Magazine article Risk Management

Earning a Seat at the Table

Magazine article Risk Management

Earning a Seat at the Table

Article excerpt

When Accenture released the results of its most recent annual study on the top priorities for senior executives, risk management concerns topped the list for the first time in the history of the report. In the minds of corporate and public sector leaders, managing risk exceeded issues such as improving workforce performance and leveraging IT innovations. This elevated urgency indicates that risk managers are or should be playing much more significant roles within their organizations.

This is certainly the case within public entities where risk managers have now become the focal point for all insurance and litigation initiatives. It was not always this way.

Initially, public risk managers generally came from the fields of safety inspection, finance or human resources, and therefore, emphasized the training and prevention facets of the job. This still represents a significant portion of a risk manager's duties, but it is only half of the equation today. Increased litigation costs, a hardened insurance market, and more restrictive coverage for public entities have completely reshaped the role of risk managers.

Today's public entity risk manager must take a more active role in the insurance and legal arenas, serving as the primary liaison to claims specialists, underwriting staff and attorneys. A risk manager can dramatically influence insurance product pricing and help to close cases more swiftly with the desired outcomes simply by facilitating the work of their partners in the insurance and legal domains.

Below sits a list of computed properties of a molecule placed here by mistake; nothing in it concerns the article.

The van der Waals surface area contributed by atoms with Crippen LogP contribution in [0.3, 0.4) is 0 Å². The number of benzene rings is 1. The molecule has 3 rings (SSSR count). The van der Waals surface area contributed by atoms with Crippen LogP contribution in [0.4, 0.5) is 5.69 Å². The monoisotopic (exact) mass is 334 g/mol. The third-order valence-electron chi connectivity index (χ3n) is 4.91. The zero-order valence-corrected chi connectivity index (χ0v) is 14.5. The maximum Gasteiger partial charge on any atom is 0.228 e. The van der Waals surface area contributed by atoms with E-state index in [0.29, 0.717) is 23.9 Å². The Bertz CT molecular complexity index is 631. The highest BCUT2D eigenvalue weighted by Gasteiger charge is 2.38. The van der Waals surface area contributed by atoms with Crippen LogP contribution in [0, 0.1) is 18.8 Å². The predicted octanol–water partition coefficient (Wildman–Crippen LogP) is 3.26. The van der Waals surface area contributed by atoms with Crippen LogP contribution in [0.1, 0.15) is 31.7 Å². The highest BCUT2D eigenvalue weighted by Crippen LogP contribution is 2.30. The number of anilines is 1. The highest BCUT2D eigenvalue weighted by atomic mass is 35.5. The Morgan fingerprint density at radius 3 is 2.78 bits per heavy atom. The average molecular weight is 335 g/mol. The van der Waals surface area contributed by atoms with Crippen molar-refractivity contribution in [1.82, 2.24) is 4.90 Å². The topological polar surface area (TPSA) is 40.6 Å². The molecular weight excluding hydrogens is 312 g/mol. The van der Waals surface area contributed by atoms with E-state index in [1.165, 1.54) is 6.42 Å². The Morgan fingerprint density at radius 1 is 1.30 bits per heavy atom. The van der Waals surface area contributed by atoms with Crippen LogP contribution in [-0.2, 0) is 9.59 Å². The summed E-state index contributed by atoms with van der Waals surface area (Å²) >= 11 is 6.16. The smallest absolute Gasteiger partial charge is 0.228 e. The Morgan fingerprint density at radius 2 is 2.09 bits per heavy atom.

One critical duty unique to public sector risk managers is to help their colleagues from the private sector to navigate through bureaucratic and political environments. Most underwriting professionals, for instance, come from a statistical or accounting background, and have not worked in the public sector. They need access to someone close to the pulse of the political entity to help them to consider extenuating factors involved in pricing accounts.

Certainly insurance companies will examine the historical loss ratio of an organization when pricing, but this data is essentially useless without understanding the political context. A good public entity risk manager can demonstrate how a single election can greatly impact an account. A new political administration or key appointment can easily turn around a poor loss ratio, and the risk manager is in the best position to communicate this to the underwriter. …

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